I wanted to check The Cider House Rules out of the library, but it wasn't there, so I checked out The Fourth Hand instead. A couple of people have asked me how I like it. I told them each, "It's not his best." I've actually only read A Prayer for Owen Meany and Widow for One Year, but The Fourth Hand is not up to Meany standards (I can hardly remember Widow). It's funny, enough that I laughed out loud several times, and Irving's deft descriptive voice and deadpan way of setting forth the bizarre and mysterious ribbons that wind through everyday life is in this book as well as in Owen Meany. But this book didn't feel like a true novel. It felt like a writing exercise. Irving doesn't seem to care about any of his characters, and so it was hard for me to care. A John Irving writing exercise or thought experiment is still entertaining and well-crafted. But it isn't complete; he's not giving us anything we can care about. It's almost worse than that -- we feel we'd be sentimental fools if we did care about the people in this book. I don't see the point of writing a novel if you don't love your characters in some way.
One of the things I liked about The Fourth Hand is that the characters read books and talk about how the books move them. That rarely happens. The books discussed (and even excerpted, when a character is excited) are Charlotte's Web, Stuart Little, and The English Patient. Irving puts to words something I've been thinking about recently, while musing about my book group and its limitations:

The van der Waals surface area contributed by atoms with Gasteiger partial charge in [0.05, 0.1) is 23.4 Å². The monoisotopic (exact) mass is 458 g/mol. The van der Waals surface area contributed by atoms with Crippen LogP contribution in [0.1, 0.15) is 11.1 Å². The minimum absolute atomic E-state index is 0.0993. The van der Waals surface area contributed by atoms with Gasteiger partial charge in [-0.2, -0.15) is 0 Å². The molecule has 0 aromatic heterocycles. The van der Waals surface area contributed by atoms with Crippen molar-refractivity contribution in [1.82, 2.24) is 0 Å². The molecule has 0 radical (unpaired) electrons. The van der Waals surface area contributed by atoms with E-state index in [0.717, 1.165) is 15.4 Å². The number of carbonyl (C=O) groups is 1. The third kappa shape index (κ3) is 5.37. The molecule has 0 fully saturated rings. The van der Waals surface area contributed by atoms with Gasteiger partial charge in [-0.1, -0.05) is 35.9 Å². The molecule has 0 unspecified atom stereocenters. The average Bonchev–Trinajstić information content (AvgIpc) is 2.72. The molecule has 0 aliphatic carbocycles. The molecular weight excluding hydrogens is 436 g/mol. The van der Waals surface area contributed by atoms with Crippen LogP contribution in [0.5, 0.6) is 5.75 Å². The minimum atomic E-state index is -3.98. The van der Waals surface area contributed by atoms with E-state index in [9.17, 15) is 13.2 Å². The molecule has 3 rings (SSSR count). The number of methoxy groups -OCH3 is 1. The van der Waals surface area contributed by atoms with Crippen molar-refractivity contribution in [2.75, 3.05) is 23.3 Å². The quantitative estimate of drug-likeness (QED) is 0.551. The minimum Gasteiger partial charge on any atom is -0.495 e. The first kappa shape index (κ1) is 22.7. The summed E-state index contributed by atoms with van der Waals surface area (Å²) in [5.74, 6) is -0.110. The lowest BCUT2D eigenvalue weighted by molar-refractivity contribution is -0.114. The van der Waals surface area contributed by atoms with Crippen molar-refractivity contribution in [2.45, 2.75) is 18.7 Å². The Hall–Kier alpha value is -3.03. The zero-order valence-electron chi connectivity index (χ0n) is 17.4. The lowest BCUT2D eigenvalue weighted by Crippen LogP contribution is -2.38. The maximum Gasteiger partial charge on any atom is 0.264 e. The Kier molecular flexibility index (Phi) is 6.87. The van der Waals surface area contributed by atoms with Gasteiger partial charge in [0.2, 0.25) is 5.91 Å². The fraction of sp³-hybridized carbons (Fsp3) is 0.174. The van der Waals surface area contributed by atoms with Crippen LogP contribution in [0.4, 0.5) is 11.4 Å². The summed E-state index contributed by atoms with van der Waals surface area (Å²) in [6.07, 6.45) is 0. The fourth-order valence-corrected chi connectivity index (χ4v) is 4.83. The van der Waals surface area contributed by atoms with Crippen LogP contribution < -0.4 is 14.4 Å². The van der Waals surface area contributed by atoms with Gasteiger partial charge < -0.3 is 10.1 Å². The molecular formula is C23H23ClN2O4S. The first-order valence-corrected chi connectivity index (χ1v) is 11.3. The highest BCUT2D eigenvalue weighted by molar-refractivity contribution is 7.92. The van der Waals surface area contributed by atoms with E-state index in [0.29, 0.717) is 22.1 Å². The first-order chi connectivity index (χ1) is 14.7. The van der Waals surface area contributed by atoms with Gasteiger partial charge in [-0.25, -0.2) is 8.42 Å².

Once again Wallingford felt like a fool. He'd tried to invade a book Doris Clausen had loved, and a movie that had (at least for her) some painful memories attached to it. But books, and sometimes movies, are more personal than that; they can be mutually appreciated, but the specific reasons for loving them cannot satisfactorily be shared.Good novels and films are not like the news, or what passes for the news -- they are more than items. They are comprised of the whole range of moods you are in when you read them or see them. You can never exactly imitate someone else's love of a movie or a book, Patrick now believed.
Afterthought: I think the same thing is true for music. The impulse to share with someone a song or a series of songs that moves me in a particular way can be really strong, but it hardly ever works. I have one friend with whom I seem to share some set of musical emotional triggers, so a song or an artist will trigger us both the same way. But that never happens with other people, although the urge to use music as a shorthand for mood persists.